Navigating Financial Inequality

Could you get the check?  This fairly innocent question can be the tipping point (pun intended) in many loving relationships. Why? Because talking about money is uncomfortable; so often, we just don’t. Money can make us feel powerful, emasculated, and intimidated all at once. In the words of the old Kanye, Having Money Isn’t Everything, Not Having It Is. It’s no wonder many of us would rather tiptoe around our partners and risk tipping our toes into a pool of resentment, rather than facing the subject head-on.

Making more money than your spouse can create a whole host of complications. It’s no secret that the income gap amongst spouses has proven to be a huge source of conflict. The only way of resolving the issue is by taking control.

Set Your Own Financial Goals

Knowing what we want our lives to look like in the future, individually will help steer us in the right direction. Let’s be honest with ourselves and begin to set S.M.A.R.T goals. Do we want to invest? Do we want to own a house by 40 and a bigger one by 50? We should have a firm idea of what we want before bringing our ideas to our partnership.

Monitor Our Own Financial Health

Combining finances can be stressful. Many of us couldn’t pick our credit scores out in a line-up, if you paid us to. Here are a few ways that we can be sure to hold up our end of the bargain before we couple up:

  1. Sign up for Credit Monitoring
    There are a number of companies, worldwide that represent every credit bureau. Once or twice a month, we can take a look at, not only our credit score but also our credit report. This means that we will be able to see what we are doing right, and what we need to improve on. Good credit will play a role early in our relationship whether it involves renting a car, or purchasing that dream apartment.
  1. Set Up An Investment Account With Automatic Contributions
    Life seems to always get in the way of saving money. There are always those unexpected expenses that come out of nowhere. Having a fixed amount of money transferred from our checking accounts to our investment accounts bi-weekly will take the temptation to spend, out of our hands. By contributing a fixed percentage of income every month, our savings will start to add up before we know it!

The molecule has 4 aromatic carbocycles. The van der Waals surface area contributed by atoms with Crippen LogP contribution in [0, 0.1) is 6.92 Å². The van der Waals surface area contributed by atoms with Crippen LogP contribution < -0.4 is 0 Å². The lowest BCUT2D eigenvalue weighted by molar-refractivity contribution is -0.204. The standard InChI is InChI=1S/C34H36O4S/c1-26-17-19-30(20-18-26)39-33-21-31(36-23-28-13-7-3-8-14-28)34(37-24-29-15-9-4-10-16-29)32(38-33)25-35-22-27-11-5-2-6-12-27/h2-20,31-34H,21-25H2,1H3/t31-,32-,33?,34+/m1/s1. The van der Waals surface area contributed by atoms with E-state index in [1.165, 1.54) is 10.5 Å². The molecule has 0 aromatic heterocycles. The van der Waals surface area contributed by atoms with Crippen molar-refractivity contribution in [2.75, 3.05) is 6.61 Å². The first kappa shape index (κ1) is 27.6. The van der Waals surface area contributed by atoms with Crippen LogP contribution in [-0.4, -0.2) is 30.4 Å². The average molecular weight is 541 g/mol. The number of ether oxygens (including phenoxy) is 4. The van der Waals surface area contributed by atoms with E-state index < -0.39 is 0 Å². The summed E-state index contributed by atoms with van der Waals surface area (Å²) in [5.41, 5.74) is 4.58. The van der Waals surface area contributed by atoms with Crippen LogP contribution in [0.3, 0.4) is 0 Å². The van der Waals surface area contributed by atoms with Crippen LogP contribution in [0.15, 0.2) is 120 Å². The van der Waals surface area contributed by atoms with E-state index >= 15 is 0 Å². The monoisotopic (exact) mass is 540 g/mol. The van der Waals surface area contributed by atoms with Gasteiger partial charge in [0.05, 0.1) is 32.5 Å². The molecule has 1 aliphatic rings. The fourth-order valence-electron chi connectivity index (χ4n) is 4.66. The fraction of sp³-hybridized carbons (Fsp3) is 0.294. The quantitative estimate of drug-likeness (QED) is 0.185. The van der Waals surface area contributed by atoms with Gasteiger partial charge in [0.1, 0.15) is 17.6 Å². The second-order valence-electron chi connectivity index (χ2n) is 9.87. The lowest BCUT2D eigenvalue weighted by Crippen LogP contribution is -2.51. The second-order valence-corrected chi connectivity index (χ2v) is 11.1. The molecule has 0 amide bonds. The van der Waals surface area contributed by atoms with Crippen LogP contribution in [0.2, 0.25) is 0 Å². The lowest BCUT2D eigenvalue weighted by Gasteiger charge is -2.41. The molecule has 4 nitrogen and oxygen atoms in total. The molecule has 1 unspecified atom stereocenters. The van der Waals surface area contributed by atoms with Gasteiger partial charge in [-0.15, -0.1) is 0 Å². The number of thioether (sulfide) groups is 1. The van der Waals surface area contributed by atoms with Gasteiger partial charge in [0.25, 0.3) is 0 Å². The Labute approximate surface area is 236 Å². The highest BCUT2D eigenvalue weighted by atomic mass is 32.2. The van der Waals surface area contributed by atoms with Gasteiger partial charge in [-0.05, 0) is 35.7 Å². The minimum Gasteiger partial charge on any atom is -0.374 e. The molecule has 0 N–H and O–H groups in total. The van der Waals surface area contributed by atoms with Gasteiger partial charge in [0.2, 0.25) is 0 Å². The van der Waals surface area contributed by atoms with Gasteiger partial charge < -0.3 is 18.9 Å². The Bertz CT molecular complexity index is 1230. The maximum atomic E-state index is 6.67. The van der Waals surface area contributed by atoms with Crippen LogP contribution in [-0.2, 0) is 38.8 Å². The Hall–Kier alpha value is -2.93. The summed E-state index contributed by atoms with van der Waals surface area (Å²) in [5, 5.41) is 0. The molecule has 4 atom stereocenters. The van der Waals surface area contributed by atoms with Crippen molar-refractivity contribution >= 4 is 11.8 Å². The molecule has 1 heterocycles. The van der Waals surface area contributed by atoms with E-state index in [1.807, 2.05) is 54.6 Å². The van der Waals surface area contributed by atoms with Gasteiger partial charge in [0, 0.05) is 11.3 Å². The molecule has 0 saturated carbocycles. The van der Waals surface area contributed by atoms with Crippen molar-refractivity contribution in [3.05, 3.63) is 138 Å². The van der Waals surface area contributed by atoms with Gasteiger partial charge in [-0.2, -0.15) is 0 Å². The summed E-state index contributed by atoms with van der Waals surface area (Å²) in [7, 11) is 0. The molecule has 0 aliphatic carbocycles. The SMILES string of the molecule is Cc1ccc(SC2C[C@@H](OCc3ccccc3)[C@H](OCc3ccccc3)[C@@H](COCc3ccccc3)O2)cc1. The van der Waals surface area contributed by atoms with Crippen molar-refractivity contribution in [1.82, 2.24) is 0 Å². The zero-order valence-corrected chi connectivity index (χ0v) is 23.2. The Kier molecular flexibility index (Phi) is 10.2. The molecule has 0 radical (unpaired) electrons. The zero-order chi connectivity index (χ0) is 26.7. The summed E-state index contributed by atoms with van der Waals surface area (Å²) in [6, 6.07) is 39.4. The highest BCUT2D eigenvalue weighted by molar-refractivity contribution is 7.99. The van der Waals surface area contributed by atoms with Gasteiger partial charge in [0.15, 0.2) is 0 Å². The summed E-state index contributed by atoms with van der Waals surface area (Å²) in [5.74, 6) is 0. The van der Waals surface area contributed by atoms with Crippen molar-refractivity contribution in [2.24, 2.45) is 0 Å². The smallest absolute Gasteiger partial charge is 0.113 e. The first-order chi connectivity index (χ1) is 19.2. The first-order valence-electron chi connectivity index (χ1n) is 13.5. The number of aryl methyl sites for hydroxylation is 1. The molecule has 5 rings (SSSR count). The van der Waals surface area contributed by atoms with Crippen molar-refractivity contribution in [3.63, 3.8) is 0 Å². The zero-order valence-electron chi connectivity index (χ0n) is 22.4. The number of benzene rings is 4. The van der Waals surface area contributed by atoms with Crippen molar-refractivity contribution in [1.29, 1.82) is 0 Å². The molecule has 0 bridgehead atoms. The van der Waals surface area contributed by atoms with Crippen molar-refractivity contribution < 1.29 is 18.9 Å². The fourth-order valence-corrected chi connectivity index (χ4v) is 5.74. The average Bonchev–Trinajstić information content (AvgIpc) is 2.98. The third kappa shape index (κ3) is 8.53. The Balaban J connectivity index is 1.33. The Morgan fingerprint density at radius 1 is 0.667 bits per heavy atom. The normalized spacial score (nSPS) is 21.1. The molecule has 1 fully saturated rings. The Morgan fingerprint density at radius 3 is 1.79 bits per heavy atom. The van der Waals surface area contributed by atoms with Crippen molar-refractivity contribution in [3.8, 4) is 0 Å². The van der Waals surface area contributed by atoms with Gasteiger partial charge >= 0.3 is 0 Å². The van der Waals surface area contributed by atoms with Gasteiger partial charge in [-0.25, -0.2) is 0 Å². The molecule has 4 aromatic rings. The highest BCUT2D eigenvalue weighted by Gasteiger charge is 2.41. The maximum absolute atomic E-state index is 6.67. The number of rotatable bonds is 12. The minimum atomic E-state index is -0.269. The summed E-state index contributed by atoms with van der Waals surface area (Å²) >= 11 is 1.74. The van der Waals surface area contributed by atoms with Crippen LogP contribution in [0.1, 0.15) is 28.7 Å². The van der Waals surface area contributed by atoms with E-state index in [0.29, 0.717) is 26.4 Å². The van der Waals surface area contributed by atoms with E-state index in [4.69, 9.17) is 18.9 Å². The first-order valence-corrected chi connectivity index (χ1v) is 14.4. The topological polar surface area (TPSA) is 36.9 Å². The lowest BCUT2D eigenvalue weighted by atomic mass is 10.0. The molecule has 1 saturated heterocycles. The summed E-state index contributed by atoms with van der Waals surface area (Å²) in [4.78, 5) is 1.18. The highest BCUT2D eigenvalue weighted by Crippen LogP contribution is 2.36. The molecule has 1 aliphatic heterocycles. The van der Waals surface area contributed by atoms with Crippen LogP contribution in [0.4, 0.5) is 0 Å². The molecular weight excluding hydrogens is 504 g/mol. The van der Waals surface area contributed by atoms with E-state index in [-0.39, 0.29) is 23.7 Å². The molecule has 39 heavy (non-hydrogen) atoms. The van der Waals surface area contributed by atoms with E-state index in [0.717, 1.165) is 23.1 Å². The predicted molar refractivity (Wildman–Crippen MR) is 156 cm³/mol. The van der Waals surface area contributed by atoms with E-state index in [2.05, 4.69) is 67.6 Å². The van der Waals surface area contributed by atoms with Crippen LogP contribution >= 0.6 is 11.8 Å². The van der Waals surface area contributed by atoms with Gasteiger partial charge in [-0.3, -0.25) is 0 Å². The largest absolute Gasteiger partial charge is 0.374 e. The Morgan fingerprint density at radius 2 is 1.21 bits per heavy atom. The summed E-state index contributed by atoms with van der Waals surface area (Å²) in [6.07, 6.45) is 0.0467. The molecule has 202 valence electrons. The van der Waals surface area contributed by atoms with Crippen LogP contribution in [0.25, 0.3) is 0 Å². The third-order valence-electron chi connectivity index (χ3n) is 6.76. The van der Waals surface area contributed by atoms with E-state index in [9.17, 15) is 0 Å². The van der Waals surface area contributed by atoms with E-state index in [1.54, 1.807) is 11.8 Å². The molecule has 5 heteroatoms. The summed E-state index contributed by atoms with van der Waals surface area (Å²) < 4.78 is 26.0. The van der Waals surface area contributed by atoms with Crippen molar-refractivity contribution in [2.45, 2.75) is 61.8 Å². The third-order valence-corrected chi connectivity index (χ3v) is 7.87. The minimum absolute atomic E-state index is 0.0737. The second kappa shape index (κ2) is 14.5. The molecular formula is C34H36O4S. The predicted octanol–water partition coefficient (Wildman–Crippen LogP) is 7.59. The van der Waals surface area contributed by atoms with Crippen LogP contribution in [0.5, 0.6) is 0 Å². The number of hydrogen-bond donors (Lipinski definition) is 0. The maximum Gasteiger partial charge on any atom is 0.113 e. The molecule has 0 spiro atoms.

It is important that we chose a contribution amount that we can easily afford, so that we don’t feel enticed to dip into our investment fund for basic daily expenses.

Talking about money with your partner

Financial inequality can be a large source of tension in any relationship. Feeling as though our partners are an obstacle to us achieving our goals, can open the door to a flood of resentment. Although potentially uncomfortable, discussing finances early on in a relationship is essential for a healthy financial future. We have to make sure we see ourselves aiming for a similar lifestyle and then. We can then design a course to get there; afterall, living off the land in Costa Rica, and buying a 3 story brownstone in Manhattan require very different strategies. Being transparent about our financial health with our partner will hold us accountable and push us toward financial growth.

Splitting Expenses: Fair But Not Equal

Financial inequality can be a large source of tension in any relationship. Feeling as though our partners are an obstacle to us achieving our goals, can open the door to a flood of resentment. Although potentially uncomfortable, discussing finances early on in a relationship is essential for a healthy financial future. We have to make sure we see ourselves aiming for a similar lifestyle and then. We can then design a course to get there; afterall, living off the land in Costa Rica, and buying a 3 story brownstone in Manhattan require very different strategies. Being transparent about our financial health with our partner will hold us accountable and push us toward financial growth.

It is highly unlikely that we will make the same amount of money as our partners, at any given time. We all progress at our pace, as life presents us with different opportunities at different times. A thousand dollars towards a sofa for one partner could mean falling into debt, while for the other, it could simply represent a small expense. Scaling back your expenses relative to your respective incomes is a great, short term tool, to help maintain financial health. This plan should be revisited often and adjusted, as the situation changes, so as to keep things fair.

Investing In Each Other

Whether one partner is finishing law school or is on their third audition of the day; many incredibly smart and ambitious people are not able to contribute monetarily in the way that they would like, at a given time. This does not mean that a person’s financial success is not imminent. It may simply imply that they are not, yet at a place where they can fulfill their financial potential. If we are committed to each other emotionally, investing in our partner’s personal and professional growth will only serve to strengthen our future as a couple.